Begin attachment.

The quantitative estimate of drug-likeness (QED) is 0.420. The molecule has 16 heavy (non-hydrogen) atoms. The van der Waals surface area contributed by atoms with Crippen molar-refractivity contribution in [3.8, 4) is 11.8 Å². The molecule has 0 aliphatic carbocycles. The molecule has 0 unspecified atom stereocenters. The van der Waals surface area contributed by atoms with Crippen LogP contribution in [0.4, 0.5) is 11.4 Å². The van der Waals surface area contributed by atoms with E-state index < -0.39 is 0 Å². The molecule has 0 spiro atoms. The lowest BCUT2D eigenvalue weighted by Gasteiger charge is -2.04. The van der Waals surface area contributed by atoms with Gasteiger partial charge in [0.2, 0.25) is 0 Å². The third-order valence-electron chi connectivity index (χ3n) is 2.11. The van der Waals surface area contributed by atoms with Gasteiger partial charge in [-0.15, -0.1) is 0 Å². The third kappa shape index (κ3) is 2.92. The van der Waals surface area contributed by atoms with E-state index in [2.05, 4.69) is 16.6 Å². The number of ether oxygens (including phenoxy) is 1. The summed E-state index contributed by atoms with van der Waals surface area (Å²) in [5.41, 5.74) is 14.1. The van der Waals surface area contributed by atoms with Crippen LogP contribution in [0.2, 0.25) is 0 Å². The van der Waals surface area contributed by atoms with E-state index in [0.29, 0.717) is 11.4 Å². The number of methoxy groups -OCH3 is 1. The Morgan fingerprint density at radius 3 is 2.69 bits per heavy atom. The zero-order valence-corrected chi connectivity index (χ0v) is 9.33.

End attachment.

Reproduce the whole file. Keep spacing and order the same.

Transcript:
The quantitative estimate of drug-likeness (QED) is 0.420. The molecule has 16 heavy (non-hydrogen) atoms. The van der Waals surface area contributed by atoms with Crippen molar-refractivity contribution in [3.8, 4) is 11.8 Å². The molecule has 0 aliphatic carbocycles. The molecule has 0 unspecified atom stereocenters. The van der Waals surface area contributed by atoms with Crippen LogP contribution in [0.4, 0.5) is 11.4 Å². The van der Waals surface area contributed by atoms with E-state index < -0.39 is 0 Å². The molecule has 0 spiro atoms. The lowest BCUT2D eigenvalue weighted by Gasteiger charge is -2.04. The van der Waals surface area contributed by atoms with Gasteiger partial charge in [0.2, 0.25) is 0 Å². The third-order valence-electron chi connectivity index (χ3n) is 2.11. The van der Waals surface area contributed by atoms with Gasteiger partial charge in [-0.15, -0.1) is 0 Å². The third kappa shape index (κ3) is 2.92. The van der Waals surface area contributed by atoms with E-state index in [2.05, 4.69) is 16.6 Å². The number of ether oxygens (including phenoxy) is 1. The summed E-state index contributed by atoms with van der Waals surface area (Å²) in [5.41, 5.74) is 14.1. The van der Waals surface area contributed by atoms with Crippen LogP contribution in [0.2, 0.25) is 0 Å². The van der Waals surface area contributed by atoms with E-state index in [0.29, 0.717) is 11.4 Å². The number of methoxy groups -OCH3 is 1. The Morgan fingerprint density at radius 3 is 2.69 bits per heavy atom. The zero-order valence-corrected chi connectivity index (χ0v) is 9.33.